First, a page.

By Gerald Przybylski
Jerry has been an East-Oakland beekeeper since 2011; local bees preferred.
Robbing! Robbing!! Robbing!!!
Some of our fellow beekeepers have lost hives in the last month because robbers wiped them out! During the “Dearth,” when few sources of nectar and pollen are available, our strong hives snoop around our weak hives, and nucs, with the goal of bringing home some of their surplus honey. The books tell us to narrow the entrances of our hives, and put “robber screens” on the entrances.
A number of commercial robber screens are available, but you can fashion something out of metal window screen or #8 hardware cloth formed into a “U” with ears that can be stapled to the front of the hive. Amazingly the robber bees can’t figure out how to get in, even though they utilize the robber screen entrance of their own hive.
Setting out your freshly extracted wet supers soon results in a yard full of bees competing to clean them up. This stimulation of the robber behavior can lead to attacks on small weak hives… like the ones you set up as late summer splits, or the nuc you set aside to save a queen for later.
Your bees, even relatively large colonies, can cope with an entrance that’s only an inch wide… or even as narrow as half-an-inch. The guard bees will thank you for making their castle more defensible. An inch or two is typical.
With the hot weather, air circulation is a concern. A narrow entrance with a solid bottom board doesn’t provide enough air circulation for bee climate-control unless the obstruction in the entrance is made from screen or hardware cloth that air can flow through. Screen bottom boards allow plenty of ventilation from below even when entrances are almost completely blocked by sticks or entrance reducers. (Leave the counting boards out of SBBs, or make sure there is a gap at the end of the counting board to allow air to flow to the screen)
To get wet supers cleaned up, place the box on top of the bottom board below the brood box. The bees will move the honey up, and won’t save any it in the cells of the super. Two days should be sufficient. Then remove the empty super from the hive.
Time for maintenance!!
For any empty boxes, like that clean, dry super; scrape the propolis from the sides of the end-bars, and from the ears on either end of the frames. Scrape the propolis from the rabbit at the top of the front and back of your vacant bee boxes.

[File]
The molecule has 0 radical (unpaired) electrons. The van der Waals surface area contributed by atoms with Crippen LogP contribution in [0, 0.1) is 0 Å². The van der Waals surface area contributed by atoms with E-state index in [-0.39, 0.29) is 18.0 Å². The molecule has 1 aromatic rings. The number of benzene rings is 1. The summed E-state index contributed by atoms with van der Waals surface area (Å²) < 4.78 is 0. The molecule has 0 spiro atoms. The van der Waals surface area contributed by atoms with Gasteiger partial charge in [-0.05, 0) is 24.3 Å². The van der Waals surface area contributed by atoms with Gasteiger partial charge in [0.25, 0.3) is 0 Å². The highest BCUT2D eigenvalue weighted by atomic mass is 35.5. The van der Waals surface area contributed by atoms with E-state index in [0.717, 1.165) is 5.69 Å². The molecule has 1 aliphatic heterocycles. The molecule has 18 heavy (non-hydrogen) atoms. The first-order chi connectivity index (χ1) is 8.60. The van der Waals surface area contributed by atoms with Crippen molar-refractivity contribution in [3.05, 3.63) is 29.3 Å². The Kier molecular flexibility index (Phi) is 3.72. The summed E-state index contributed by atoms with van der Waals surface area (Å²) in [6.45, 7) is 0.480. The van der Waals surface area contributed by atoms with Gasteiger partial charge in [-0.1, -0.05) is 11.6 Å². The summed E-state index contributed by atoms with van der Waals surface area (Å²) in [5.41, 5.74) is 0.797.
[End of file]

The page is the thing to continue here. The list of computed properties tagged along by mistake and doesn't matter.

Scrape the burr comb from the frame bars and inside of boxes.
Save the propolis! With denatured alcohol, and gum turpentine (90%-10%) you can dissolve (much of) the propolis into a varnish that can be painted on the inside of boxes, covers, and bottom boards. The propolis varnish suppresses mildew growth in winter, so your wood ware should last longer. It prevents water from soaking into the wood too. One of Marla Spivack’s students has shown that bees are healthier and produce more honey when their hive boxes are propolized inside.
Repaint the boxes that need it. If paint consistently peels, apply several coats of 66% paint thinner 33% boiled linseed oil to the trouble spots. Once all the pours and fibers are filled, and no longer tacky, re-prime and paint.
Smell your unused brood frames, especially from problem hives and dead-outs. If they look bad and smell bad (an offensive, acrid smell), strip out all the wax and scrape the wax from the top and bottom bars. (You can give those frames a coat of propolis varnish too)
Renew your foundation system, or convert them to foundationless.
Segregate the suspect equipment from your known-to-be-good equipment. Declare the suspect equipment “good” if bees thrive in it for a whole year.
Wax moth love to eat through the comb brood frames and frames full of pollen. They’re after the protein in the exoskeletons the bees shed while pupating. Freezing the frames for a couple of days kills the live wax moth larva and the eggs. Some have success storing the frames in sealed plastic bags after freezing. Some beeks store their brood frames in a freezer when not in use.
Wax moth does not like light and moving air. A stack of hive boxes topped with a rectangle of clear plastic with a solar powered boat/rv vent fan mounted in it can save your equipment from most of the wax moth problems.
The Australian Sap Beetle love to eat through pollen frames. Keep them frozen if you can, or keep them in a hive where the bees can keep watch on them.
Inventory your equipment. Plan your equipment purchases for next year. Have your bees buy you some boxes and frames as an early Christmas present. Bottom boards. Top covers. In your copious spare time in the next couple of months, assemble the frames, boxes, etc. Convert the retired boxes to bait-hives.